• Append your notes and agreements with your doctor to your Informed Consent.

If You Decide on Surgery, Know What to Expect

  • How long will the surgery take?
  • What kind of anesthesia will be used?
    • Are there other kinds of anesthesia to consider?
    • If so, what are the positives and negatives of each type?
  • How much pain can I expect?
    • When will I have it?
    • What will you use to help control my pain?
    • Any alternatives pain management resources to consider? (I.e. other meds, biofeedback)
    • Will pain management be self-administered via IV that I control — or by prescription and given by nurses?
    • Do I have a choice? (Note: studies show that, when patients self manage, they take lower doses of pain meds than are typically prescribed.)
  • How long will I be in recovery?
    • How will I be monitored after the surgery? For how long?
    • May I have a family member sit with me in the recovery area?
    • Will I get supplemental oxygen after surgery? Why? Why not?  What is the standard of care?
  • How long will I be in the hospital?
    • What are the signs of recovery?
    • How will we know when I’m ready to go home?
    • May I have a family member stay with me 24/7?
    • What are sleeping provisions for my family member who stays with me?
  • Where will I go after leaving the hospital? Home? Rehab? Assisted Living? Other?
  • What care will I need after leaving the hospital?
    • Medications?
    • Therapies? (I.e. Physical therapy, Occupational therapy)
    • Wound care?
    • Daily living support?
    • In-home nursing care?
    • Other:____________________________________________________________
  • Will I need to make any changes to my…
    • Diet? What can I eat? What should I not eat?  Why? For how long?
    • Lifestyle? Changes to plan for/accommodate? Why? For how long?
    • Living arrangements? Changes to plan for/accommodate? Why? For how long?
  • What are potential post-op complications? (Red flag if infection is not mentioned. It’s always a potential complication.)
    • What are the signs of trouble?
      • For trouble signs, what should I do? Who to call? (Get phone numbers, pagers for primary contact and back-ups.)
      • What are signs for immediate help – when would we call 911?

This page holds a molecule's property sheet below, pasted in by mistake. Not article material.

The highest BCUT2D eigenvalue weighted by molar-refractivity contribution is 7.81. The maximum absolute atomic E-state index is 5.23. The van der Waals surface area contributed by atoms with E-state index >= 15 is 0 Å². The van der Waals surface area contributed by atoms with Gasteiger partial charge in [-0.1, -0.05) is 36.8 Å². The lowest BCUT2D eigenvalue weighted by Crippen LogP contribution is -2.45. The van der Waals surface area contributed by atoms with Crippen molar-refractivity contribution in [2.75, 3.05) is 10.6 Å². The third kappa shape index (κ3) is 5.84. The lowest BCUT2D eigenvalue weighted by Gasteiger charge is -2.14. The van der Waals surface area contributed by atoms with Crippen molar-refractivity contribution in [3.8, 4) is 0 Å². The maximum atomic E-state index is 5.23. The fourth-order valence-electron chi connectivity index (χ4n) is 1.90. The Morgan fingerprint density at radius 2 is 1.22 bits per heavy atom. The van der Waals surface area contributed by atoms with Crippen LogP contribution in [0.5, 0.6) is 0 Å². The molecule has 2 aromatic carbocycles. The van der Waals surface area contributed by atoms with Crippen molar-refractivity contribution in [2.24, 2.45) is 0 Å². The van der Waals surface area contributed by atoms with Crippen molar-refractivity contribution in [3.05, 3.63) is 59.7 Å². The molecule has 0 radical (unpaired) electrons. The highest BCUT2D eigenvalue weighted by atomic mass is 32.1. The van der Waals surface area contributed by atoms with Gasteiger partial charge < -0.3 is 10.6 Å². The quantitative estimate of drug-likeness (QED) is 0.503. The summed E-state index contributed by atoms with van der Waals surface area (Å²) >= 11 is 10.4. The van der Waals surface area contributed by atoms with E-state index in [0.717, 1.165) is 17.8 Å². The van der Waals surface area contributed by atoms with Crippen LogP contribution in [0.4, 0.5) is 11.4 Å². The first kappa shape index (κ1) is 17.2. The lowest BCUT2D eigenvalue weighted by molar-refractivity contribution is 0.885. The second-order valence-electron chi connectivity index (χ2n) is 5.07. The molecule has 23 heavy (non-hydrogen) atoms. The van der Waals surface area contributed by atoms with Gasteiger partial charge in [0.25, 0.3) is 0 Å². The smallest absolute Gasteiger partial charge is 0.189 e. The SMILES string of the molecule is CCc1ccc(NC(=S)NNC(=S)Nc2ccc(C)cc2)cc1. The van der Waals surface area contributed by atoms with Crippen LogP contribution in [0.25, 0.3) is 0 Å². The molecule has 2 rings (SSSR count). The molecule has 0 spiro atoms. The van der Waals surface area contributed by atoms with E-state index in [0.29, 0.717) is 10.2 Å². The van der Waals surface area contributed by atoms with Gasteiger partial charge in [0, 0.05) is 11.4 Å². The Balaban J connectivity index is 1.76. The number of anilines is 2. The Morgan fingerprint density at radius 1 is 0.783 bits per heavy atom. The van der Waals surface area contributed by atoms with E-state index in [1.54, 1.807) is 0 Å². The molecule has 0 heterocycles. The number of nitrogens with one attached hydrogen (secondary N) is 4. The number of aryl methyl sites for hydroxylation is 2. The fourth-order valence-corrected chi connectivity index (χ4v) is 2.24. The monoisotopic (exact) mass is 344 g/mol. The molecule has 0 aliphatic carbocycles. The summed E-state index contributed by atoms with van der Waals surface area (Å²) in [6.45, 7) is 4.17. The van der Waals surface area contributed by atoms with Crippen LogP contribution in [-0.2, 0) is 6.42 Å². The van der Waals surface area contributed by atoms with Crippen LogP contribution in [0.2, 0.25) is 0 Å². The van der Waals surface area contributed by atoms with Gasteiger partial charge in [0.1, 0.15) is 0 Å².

• What are the signs of success – the positive guideposts to healing?
  • When will I see you for post-op appointment? Can we schedule that as soon as surgery is scheduled? How often will we meet after this?
  • Do you have an Emmi video of the procedure you’re recommending so I can learn more?

Schedule Surgery at the Best Hospital at the Best Time

  • What hospital/s do you use for your surgeries? How are they rated for safety and quality?
  • Could we schedule surgery for mid-week?
    • Will you be available afterward for a few days to check in on me, or are you planning time off? Avoid Fridays, Mondays and holiday/vacation times. Choose dates when surgeon will be available afterward. Mid-week is optimal.

Know Your Costs

  • Who can help me figure out what everything will cost?
    • What are my options if I can’t afford any or all parts of treatment?
    • Available resources?

Taking good notes is a good practice!


  • There are a lot of details to cover! Patients need a Care Partner with them at every appointment to take notes or record conversations (most cell phones have this feature). Informed and pro-active Care Partners are a must for every hospital treatment – whether an Emergency Room visit, outpatient surgery or inpatient care.
  • To help doctor visits go more quickly, print this list of questions and bring them so everyone will literally be “on the same page” – a great way to start the conversation!
  • Talk to as many doctors as needed to feel comfortable with a treatment plan and surgeon that feels right.
  • Still having trouble understanding your condition and treatment options? That’s common! Health care is complicated so don’t hesitate to ask your doctors for more of their time and help. You may want to consider talking to a professional patient advocate, too.
  • It’s OK for patients to refuse treatment at any time, for any reason… even up until the last minute.

Sharing is Caring ❤

Share these tips with your family and friends.